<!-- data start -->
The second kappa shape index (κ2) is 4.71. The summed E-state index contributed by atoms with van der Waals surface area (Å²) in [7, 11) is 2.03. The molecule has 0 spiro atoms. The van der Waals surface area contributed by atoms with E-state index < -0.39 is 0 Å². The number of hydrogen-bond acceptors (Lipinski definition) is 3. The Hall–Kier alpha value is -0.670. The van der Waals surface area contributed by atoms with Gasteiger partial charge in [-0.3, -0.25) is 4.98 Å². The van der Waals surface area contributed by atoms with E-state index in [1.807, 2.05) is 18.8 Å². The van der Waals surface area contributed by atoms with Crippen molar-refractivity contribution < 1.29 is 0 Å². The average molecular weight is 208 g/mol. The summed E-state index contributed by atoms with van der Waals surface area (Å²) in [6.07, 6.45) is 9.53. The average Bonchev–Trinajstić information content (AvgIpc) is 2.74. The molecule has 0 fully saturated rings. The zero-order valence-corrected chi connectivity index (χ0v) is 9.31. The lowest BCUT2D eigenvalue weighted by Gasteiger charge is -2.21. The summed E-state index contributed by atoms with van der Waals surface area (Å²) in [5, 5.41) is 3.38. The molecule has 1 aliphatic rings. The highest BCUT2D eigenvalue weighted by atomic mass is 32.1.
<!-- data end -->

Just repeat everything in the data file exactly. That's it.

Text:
The second kappa shape index (κ2) is 4.71. The summed E-state index contributed by atoms with van der Waals surface area (Å²) in [7, 11) is 2.03. The molecule has 0 spiro atoms. The van der Waals surface area contributed by atoms with E-state index < -0.39 is 0 Å². The number of hydrogen-bond acceptors (Lipinski definition) is 3. The Hall–Kier alpha value is -0.670. The van der Waals surface area contributed by atoms with Gasteiger partial charge in [-0.3, -0.25) is 4.98 Å². The van der Waals surface area contributed by atoms with E-state index in [1.807, 2.05) is 18.8 Å². The van der Waals surface area contributed by atoms with Crippen molar-refractivity contribution < 1.29 is 0 Å². The average molecular weight is 208 g/mol. The summed E-state index contributed by atoms with van der Waals surface area (Å²) in [6.07, 6.45) is 9.53. The average Bonchev–Trinajstić information content (AvgIpc) is 2.74. The molecule has 0 fully saturated rings. The zero-order valence-corrected chi connectivity index (χ0v) is 9.31. The lowest BCUT2D eigenvalue weighted by Gasteiger charge is -2.21. The summed E-state index contributed by atoms with van der Waals surface area (Å²) in [5, 5.41) is 3.38. The molecule has 1 aliphatic rings. The highest BCUT2D eigenvalue weighted by atomic mass is 32.1.